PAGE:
13 Reasons Your Tooth Hurts

From a cavity to infected gums to a sinus infection, a toothache can have a lot of (sometimes surprising) causes. 

  • There are many reasons why you might have tooth pain, from problems with your actual tooth to bad habits to gum or other conditions that occur outside of the mouth.
  • Contact a dental provider when you begin to feel pain.
  • A dental provider can help identify the source of pain and take steps to rectify it before it the condition gets even worse.

A toothache might feel dull and achy or sharp and throbbing, but whatever it feels like, it can totally throw off your routine. Tooth pain can make it hard to chew, talk, focus, or even sleep at night.

There are many reasons why your teeth might hurt, but all of them are worth a check-in with a dentist.

Ignoring discomfort just gives the underlying cause time to get worse, and it's easier to treat tooth pain before it becomes a serious problem, Manhattan-based prosthodontist Mazen Natour, DMD told Health.

"You don't want something that could have been fixed very easily with a simple filling to become a big production like a root canal or a crown," said Dr. Natour. Untreated tooth pain, added Dr. Natour, could eventually even lead to the loss of a tooth.

Check out these 13 reasons your teeth might hurt, and if any of these sound like what you're dealing with, talk through your tooth pain symptoms with a dental provider.

There's Something Wrong With Your Tooth

Sometimes your tooth hurts because of outside factors, and sometimes it's because there's an actual problem with the tooth. Here are some common issues.

A Cavity

A cavity is a hole in a tooth caused by decay that eats away at the hard outer surface of your teeth, called enamel.

At first, cavities might not cause any symptoms, but they can eventually lead to a toothache, especially if the cavity gets very large and close to the nerves inside the teeth, said Dr. Natour.

Severe cavities typically cause sharp pain that's bad enough to wake you up when you're asleep, and the pain often gets worse when you lie down, said Dr. Natour.

Small cavities can usually be filled easily and forgotten about, but when a patient comes in with nearly unbearable pain, a dentist may be left with few treatment options other than a root canal, a treatment to clean out the roots of a tooth, added Dr. Natour.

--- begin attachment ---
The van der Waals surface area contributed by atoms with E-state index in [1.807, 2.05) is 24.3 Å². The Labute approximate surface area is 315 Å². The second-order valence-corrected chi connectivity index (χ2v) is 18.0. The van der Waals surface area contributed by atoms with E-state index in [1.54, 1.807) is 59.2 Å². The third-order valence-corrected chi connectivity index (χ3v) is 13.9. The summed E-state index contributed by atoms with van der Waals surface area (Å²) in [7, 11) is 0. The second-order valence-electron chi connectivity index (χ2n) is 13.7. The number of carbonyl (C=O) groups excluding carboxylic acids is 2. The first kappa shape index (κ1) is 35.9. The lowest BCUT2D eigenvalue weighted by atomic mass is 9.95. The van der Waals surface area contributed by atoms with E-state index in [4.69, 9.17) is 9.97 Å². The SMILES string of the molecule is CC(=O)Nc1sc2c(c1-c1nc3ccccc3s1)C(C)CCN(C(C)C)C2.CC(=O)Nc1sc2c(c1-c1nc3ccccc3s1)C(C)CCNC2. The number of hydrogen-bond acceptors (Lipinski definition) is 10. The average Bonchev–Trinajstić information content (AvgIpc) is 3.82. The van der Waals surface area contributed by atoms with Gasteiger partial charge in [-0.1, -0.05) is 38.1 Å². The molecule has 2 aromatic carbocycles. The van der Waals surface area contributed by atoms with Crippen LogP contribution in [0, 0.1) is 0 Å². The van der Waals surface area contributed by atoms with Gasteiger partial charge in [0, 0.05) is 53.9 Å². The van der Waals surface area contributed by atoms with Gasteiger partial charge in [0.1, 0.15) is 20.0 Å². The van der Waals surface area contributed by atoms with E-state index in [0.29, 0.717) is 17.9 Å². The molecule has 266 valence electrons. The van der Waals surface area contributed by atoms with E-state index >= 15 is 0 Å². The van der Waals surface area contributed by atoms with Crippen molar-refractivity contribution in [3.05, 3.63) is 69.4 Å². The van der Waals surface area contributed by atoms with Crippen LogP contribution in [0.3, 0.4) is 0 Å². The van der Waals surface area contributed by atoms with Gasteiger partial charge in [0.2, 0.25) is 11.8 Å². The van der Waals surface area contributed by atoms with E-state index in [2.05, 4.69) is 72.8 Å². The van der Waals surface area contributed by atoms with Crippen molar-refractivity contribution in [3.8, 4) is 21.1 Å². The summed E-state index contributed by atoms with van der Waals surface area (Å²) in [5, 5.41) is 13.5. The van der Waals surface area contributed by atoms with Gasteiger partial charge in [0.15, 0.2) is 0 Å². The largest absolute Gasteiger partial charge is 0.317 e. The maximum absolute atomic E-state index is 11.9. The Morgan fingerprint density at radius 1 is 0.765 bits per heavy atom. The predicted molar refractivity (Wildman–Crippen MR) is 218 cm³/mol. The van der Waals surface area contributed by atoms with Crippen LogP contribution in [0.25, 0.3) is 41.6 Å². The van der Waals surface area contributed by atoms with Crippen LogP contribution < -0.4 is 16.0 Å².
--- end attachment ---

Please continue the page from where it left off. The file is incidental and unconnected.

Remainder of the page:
Some people have a higher risk of developing a cavity. They include older adults, children, people who don't get enough fluoride, and people who don't have enough saliva due to certain diseases or medications. In addition to limiting foods high in sugar and starches, you can help prevent cavities by:

  • Brushing with fluoride toothpaste twice a day
  • Regularly flossing your teeth
  • Not using tobacco products, including smokeless tobacco
  • Seeing a dentist at least twice a year for regular cleanings and checkups

If you have a cavity, in most cases a dental provider will typically remove the decayed dental tissue and fill the tooth with a filling material. In more extreme cases, you may need a root canal or the tooth would have to be pulled.

A Filling Fell Out

A cavity filling can fall out if too much force is applied to the area, or the material breaks down, Gigi Meinecke, DMD, a spokesperson for the Academy of General Dentistry, told Health. Decay around or under a filling can also cause breakage.

Some patients may not even feel something missing until they bite down. "Food can get pushed into the area as they chew," said Dr. Meinecke. "The space can start packing food where the filling left a void and cause pressure." The area could also be sensitive to temperature until it's fixed.

Doing the following can help your fillings—and your teeth—stick around for the long run:

  • Have regular dental visits
  • Practice good oral hygiene (e.g., brush your teeth twice per day)
  • Maintaining a healthy diet

An Abscess

That kernel of popcorn that got stuck in your teeth at the movies could come back to haunt you. When particles of food are jammed between your teeth and you keep chewing, you essentially push the food farther into the gums, said Dr. Natour.

"Over time, this creates inflammation and pain," added Dr. Natour. It can even produce a pocket of space called an abscess along the gum line, where lingering food and debris decays, breeding infection.

You might notice swelling and even pus at the site of an abscess. The sooner you get one treated the better—an untreated abscess can lead to gum disease.